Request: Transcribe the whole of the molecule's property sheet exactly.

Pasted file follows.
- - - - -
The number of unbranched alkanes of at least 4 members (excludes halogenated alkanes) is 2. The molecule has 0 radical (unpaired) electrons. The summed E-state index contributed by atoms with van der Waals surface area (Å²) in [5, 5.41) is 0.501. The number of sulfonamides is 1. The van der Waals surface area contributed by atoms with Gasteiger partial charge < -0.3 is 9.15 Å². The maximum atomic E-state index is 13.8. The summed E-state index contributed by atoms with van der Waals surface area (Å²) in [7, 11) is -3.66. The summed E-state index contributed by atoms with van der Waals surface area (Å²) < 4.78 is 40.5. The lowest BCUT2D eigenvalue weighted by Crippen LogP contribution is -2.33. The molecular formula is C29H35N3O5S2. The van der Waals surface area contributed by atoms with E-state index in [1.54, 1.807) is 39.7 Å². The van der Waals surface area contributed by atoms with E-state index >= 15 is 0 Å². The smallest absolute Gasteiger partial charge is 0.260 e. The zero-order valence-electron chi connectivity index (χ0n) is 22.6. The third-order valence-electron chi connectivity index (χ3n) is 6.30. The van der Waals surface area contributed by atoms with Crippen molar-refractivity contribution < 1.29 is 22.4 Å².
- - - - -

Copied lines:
The number of unbranched alkanes of at least 4 members (excludes halogenated alkanes) is 2. The molecule has 0 radical (unpaired) electrons. The summed E-state index contributed by atoms with van der Waals surface area (Å²) in [5, 5.41) is 0.501. The number of sulfonamides is 1. The van der Waals surface area contributed by atoms with Gasteiger partial charge < -0.3 is 9.15 Å². The maximum atomic E-state index is 13.8. The summed E-state index contributed by atoms with van der Waals surface area (Å²) in [7, 11) is -3.66. The summed E-state index contributed by atoms with van der Waals surface area (Å²) < 4.78 is 40.5. The lowest BCUT2D eigenvalue weighted by Crippen LogP contribution is -2.33. The molecular formula is C29H35N3O5S2. The van der Waals surface area contributed by atoms with E-state index in [1.54, 1.807) is 39.7 Å². The van der Waals surface area contributed by atoms with E-state index >= 15 is 0 Å². The smallest absolute Gasteiger partial charge is 0.260 e. The zero-order valence-electron chi connectivity index (χ0n) is 22.6. The third-order valence-electron chi connectivity index (χ3n) is 6.30. The van der Waals surface area contributed by atoms with Crippen molar-refractivity contribution < 1.29 is 22.4 Å².